Renewables In Your BackYard: On-line Tools Show Solar & Wind Potential

Is it worth it?  Figuring out if your home, office, or the public pool down the street is suitable for solar or wind power isn't a straightforward process.  Decentralized renewable energy is expanding rapidly and will be a taken for granted part of tomorrow's smart energy systems.  Thankfully a series of on-line tools exists to help you figure out what you and your community's place can be in that future.

There are two basic questions when it comes to renewables:  First, how suitable is your site – how much sun does your roof really get?  Second, how do the costs pencil out and what subsidies and incentives are available to make it more affordable?

In Your Backyard
For Americans,  “In My Backyard” (IMBY) produced by the National Renewable Energy Laboratory (NREL) is an excellent tool.  Working in googlemaps you pinpoint your roof, draw on the size and location of the solar or wind installation you have in mind and hit “enter”.  The system then uses meterological data, local electricity rates and information on state and federal incentives, to calculate how much power you would produce and how long it will take for your installation to pay for itself at currents rates.  (I confess that there is something strangely addictive about drawing solar panels all over your neighbours' roofs.)  

IMBY doesn't work north of the 49th Parallel, but Canadians (and Americans) can use SolarRating.ca.  SolarRating goes a step further than IMBY, letting you get more accurate estimates by adding the slope of your roof, and trees or other buildings that may shade your panels.  A quick login is necessary at the end to see the report for your location.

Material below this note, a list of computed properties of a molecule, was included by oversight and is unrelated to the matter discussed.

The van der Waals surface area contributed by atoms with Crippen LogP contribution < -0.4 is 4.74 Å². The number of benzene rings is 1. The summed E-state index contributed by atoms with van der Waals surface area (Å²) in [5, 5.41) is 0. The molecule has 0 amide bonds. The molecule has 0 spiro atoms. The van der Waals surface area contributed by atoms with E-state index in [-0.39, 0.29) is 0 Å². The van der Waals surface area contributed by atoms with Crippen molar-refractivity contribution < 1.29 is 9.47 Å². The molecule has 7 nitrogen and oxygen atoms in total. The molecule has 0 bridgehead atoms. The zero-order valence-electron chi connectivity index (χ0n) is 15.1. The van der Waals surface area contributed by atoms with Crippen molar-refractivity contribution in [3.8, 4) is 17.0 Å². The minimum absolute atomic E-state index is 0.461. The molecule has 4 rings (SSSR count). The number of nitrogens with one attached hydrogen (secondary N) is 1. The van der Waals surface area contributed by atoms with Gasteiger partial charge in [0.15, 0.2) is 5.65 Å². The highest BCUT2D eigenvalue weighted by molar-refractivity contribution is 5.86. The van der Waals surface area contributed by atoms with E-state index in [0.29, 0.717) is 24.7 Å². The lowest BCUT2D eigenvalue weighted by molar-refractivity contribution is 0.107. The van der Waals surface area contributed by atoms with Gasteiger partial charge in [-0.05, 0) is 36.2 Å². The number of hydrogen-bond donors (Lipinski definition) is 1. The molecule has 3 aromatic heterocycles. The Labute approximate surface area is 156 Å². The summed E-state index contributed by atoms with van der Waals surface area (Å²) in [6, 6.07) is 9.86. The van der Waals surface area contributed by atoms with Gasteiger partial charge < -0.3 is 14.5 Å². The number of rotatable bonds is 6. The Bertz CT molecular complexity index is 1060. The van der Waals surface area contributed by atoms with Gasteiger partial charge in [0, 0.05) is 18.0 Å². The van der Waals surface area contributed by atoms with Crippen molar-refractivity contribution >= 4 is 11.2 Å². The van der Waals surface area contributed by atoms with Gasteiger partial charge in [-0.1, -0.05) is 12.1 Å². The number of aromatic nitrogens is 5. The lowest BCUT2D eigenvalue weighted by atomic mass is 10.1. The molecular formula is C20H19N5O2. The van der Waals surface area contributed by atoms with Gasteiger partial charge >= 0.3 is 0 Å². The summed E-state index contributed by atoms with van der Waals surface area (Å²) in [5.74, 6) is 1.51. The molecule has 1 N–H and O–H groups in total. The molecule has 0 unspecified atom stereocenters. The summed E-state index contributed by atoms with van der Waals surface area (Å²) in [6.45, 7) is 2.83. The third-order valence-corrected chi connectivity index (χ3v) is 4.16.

Of Desire and Tax Incentives
While costs of solar have come down by more than a quarter since 2002, subsidies and incentives are still key to level the playing field with conventional energy sources.  Incentive programs are being managed by a variety of different government agencies and non-profits.  Cumulatively they can cover up to 80% of costs in some areas, but keeping track of them can be difficult.  In the U.S.  the aptly named DSIRE database, has federal, state and local incentives all sorted by state. 

The route is less direct for Canadians.  This past March the federal government cancelled their ecoEnergy program, effectively halving the amount of available subsidies.  Thankfully, many provinces and municipalities offer their own incentives.  Natural Resources Canada hosts a directory of those programs.  The Canadian Solar Industries Association also offers a good listing of solar incentives. A variety of non-profits, like B.C. and Ontario's Sustainable Energy Association, also offer support that is not listed there.

Canada Trailing
Putting together this information, I was surprised by the difference between what is available North and South of the Canada/US border.  A homeowner in Oregon can qualify for cash rebates and tax credits that can halve the cost of a $40,000 home solar electric system. In Canada, only the Northwest Territories offers direct incentives and they are caped at $5,000 for individuals (although it rises to $50,000 for communities).  Ontario's generous feed-in tariff's also act as an incentive for local renewables (recent events aside).  But in the rest of the country only solar air and water heating systems qualify for rebates, and in most cases they are under $5,000.

Until that imbalance gets addressed, Canadians are going to be trailing their US cousins when it comes to small scale renewables.

(photo CANSIA)

Comments

1 Response to "Renewables In Your BackYard: On-line Tools Show Solar & Wind Potential"

Blogger said... 1 December 2016 at 18:32

You might be qualified for a new solar rebate program.
Click here and find out if you qualify now!

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This is a blog for news and views on the future of sustainable cites. A major revamp is in the works. Until then I am keeping this version up as an archive of my past writing.

You can expect occasional updates, but not with the same frequency as in the past.

You can also find my writing on urban redesign and sustainability in ReNew Canada, The Mark, Sustainable Cities Canada, WorldChanging, and other more specialized academic publications.

Info on my consulting work, c.v. and current research focus is all here.